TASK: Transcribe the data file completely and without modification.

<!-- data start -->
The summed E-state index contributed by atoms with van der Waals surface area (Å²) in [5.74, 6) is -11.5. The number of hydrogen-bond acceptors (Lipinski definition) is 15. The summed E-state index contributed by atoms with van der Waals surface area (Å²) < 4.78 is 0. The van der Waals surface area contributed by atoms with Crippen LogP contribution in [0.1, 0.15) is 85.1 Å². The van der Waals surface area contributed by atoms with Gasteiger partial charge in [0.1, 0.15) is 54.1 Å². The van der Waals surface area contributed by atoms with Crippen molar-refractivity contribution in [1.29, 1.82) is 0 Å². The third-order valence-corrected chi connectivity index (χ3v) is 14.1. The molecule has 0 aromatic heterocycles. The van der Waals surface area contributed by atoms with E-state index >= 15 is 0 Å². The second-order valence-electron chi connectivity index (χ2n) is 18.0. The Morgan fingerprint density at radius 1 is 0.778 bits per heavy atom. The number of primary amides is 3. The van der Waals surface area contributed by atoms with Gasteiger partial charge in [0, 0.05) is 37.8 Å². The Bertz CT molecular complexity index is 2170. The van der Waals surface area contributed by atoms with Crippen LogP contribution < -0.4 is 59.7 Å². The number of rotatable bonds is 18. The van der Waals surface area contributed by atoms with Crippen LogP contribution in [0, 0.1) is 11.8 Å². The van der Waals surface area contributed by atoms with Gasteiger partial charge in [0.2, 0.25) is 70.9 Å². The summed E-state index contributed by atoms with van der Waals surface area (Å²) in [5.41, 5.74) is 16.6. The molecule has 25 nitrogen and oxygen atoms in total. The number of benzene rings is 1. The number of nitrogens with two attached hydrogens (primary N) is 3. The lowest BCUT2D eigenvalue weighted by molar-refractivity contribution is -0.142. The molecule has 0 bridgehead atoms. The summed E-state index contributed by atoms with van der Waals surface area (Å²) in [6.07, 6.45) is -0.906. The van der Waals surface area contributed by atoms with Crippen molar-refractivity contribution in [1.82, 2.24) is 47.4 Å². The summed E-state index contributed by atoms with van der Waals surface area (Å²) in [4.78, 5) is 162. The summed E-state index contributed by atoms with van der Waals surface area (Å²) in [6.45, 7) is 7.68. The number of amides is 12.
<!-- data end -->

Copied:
The summed E-state index contributed by atoms with van der Waals surface area (Å²) in [5.74, 6) is -11.5. The number of hydrogen-bond acceptors (Lipinski definition) is 15. The summed E-state index contributed by atoms with van der Waals surface area (Å²) < 4.78 is 0. The van der Waals surface area contributed by atoms with Crippen LogP contribution in [0.1, 0.15) is 85.1 Å². The van der Waals surface area contributed by atoms with Gasteiger partial charge in [0.1, 0.15) is 54.1 Å². The van der Waals surface area contributed by atoms with Crippen molar-refractivity contribution in [1.29, 1.82) is 0 Å². The third-order valence-corrected chi connectivity index (χ3v) is 14.1. The molecule has 0 aromatic heterocycles. The van der Waals surface area contributed by atoms with E-state index >= 15 is 0 Å². The second-order valence-electron chi connectivity index (χ2n) is 18.0. The Morgan fingerprint density at radius 1 is 0.778 bits per heavy atom. The number of primary amides is 3. The van der Waals surface area contributed by atoms with Gasteiger partial charge in [0, 0.05) is 37.8 Å². The Bertz CT molecular complexity index is 2170. The van der Waals surface area contributed by atoms with Crippen LogP contribution < -0.4 is 59.7 Å². The number of rotatable bonds is 18. The van der Waals surface area contributed by atoms with Crippen LogP contribution in [0, 0.1) is 11.8 Å². The van der Waals surface area contributed by atoms with Gasteiger partial charge in [0.2, 0.25) is 70.9 Å². The summed E-state index contributed by atoms with van der Waals surface area (Å²) in [5.41, 5.74) is 16.6. The molecule has 25 nitrogen and oxygen atoms in total. The number of benzene rings is 1. The number of nitrogens with two attached hydrogens (primary N) is 3. The lowest BCUT2D eigenvalue weighted by molar-refractivity contribution is -0.142. The molecule has 0 bridgehead atoms. The summed E-state index contributed by atoms with van der Waals surface area (Å²) in [6.07, 6.45) is -0.906. The van der Waals surface area contributed by atoms with Crippen molar-refractivity contribution in [1.82, 2.24) is 47.4 Å². The summed E-state index contributed by atoms with van der Waals surface area (Å²) in [4.78, 5) is 162. The summed E-state index contributed by atoms with van der Waals surface area (Å²) in [6.45, 7) is 7.68. The number of amides is 12.